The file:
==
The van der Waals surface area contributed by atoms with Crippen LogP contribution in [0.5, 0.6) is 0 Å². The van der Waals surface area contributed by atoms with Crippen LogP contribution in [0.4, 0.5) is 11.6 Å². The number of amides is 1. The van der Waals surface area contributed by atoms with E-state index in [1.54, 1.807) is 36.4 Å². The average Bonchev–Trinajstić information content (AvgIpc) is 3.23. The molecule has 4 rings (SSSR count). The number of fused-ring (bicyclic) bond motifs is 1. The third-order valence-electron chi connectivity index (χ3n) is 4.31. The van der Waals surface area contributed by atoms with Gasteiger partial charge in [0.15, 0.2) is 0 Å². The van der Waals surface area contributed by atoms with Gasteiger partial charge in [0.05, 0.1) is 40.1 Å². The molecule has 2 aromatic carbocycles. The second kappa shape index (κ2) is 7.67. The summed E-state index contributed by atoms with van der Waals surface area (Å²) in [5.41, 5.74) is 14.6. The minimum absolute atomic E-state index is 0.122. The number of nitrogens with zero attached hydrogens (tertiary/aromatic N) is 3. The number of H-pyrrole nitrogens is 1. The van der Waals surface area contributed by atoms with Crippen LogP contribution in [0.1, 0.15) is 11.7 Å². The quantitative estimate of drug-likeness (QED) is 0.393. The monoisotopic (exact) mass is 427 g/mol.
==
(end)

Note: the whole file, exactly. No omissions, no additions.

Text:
The van der Waals surface area contributed by atoms with Crippen LogP contribution in [0.5, 0.6) is 0 Å². The van der Waals surface area contributed by atoms with Crippen LogP contribution in [0.4, 0.5) is 11.6 Å². The number of amides is 1. The van der Waals surface area contributed by atoms with E-state index in [1.54, 1.807) is 36.4 Å². The average Bonchev–Trinajstić information content (AvgIpc) is 3.23. The molecule has 4 rings (SSSR count). The number of fused-ring (bicyclic) bond motifs is 1. The third-order valence-electron chi connectivity index (χ3n) is 4.31. The van der Waals surface area contributed by atoms with Gasteiger partial charge in [0.15, 0.2) is 0 Å². The van der Waals surface area contributed by atoms with Gasteiger partial charge in [0.05, 0.1) is 40.1 Å². The molecule has 2 aromatic carbocycles. The second kappa shape index (κ2) is 7.67. The summed E-state index contributed by atoms with van der Waals surface area (Å²) in [5.41, 5.74) is 14.6. The minimum absolute atomic E-state index is 0.122. The number of nitrogens with zero attached hydrogens (tertiary/aromatic N) is 3. The number of H-pyrrole nitrogens is 1. The van der Waals surface area contributed by atoms with Crippen LogP contribution in [0.1, 0.15) is 11.7 Å². The quantitative estimate of drug-likeness (QED) is 0.393. The monoisotopic (exact) mass is 427 g/mol.